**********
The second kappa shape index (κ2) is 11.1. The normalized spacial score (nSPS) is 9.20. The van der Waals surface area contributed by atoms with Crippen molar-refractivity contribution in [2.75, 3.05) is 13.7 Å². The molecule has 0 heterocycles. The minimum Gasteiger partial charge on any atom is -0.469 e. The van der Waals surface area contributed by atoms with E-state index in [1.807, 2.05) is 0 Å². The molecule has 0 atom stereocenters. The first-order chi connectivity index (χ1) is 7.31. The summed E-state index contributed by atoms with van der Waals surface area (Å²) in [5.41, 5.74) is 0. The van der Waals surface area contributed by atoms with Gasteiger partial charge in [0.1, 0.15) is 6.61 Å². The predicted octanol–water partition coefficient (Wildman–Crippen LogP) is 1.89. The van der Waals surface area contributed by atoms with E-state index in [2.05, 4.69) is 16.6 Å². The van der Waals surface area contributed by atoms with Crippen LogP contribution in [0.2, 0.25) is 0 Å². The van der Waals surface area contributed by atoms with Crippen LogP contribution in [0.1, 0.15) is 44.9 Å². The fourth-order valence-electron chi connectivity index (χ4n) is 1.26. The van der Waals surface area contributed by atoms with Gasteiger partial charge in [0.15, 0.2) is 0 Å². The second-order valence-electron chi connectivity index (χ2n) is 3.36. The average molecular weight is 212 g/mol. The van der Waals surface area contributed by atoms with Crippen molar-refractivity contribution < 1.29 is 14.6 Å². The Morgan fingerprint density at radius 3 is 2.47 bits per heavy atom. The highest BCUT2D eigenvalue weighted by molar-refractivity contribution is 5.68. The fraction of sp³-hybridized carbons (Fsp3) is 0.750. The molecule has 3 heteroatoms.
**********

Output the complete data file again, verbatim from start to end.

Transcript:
The second kappa shape index (κ2) is 11.1. The normalized spacial score (nSPS) is 9.20. The van der Waals surface area contributed by atoms with Crippen molar-refractivity contribution in [2.75, 3.05) is 13.7 Å². The molecule has 0 heterocycles. The minimum Gasteiger partial charge on any atom is -0.469 e. The van der Waals surface area contributed by atoms with E-state index in [1.807, 2.05) is 0 Å². The molecule has 0 atom stereocenters. The first-order chi connectivity index (χ1) is 7.31. The summed E-state index contributed by atoms with van der Waals surface area (Å²) in [5.41, 5.74) is 0. The van der Waals surface area contributed by atoms with Gasteiger partial charge in [0.1, 0.15) is 6.61 Å². The predicted octanol–water partition coefficient (Wildman–Crippen LogP) is 1.89. The van der Waals surface area contributed by atoms with E-state index in [2.05, 4.69) is 16.6 Å². The van der Waals surface area contributed by atoms with Crippen LogP contribution in [0.2, 0.25) is 0 Å². The van der Waals surface area contributed by atoms with Crippen LogP contribution in [0.1, 0.15) is 44.9 Å². The fourth-order valence-electron chi connectivity index (χ4n) is 1.26. The van der Waals surface area contributed by atoms with Gasteiger partial charge in [0.15, 0.2) is 0 Å². The second-order valence-electron chi connectivity index (χ2n) is 3.36. The average molecular weight is 212 g/mol. The van der Waals surface area contributed by atoms with Crippen molar-refractivity contribution < 1.29 is 14.6 Å². The Morgan fingerprint density at radius 3 is 2.47 bits per heavy atom. The highest BCUT2D eigenvalue weighted by molar-refractivity contribution is 5.68. The fraction of sp³-hybridized carbons (Fsp3) is 0.750. The molecule has 3 heteroatoms.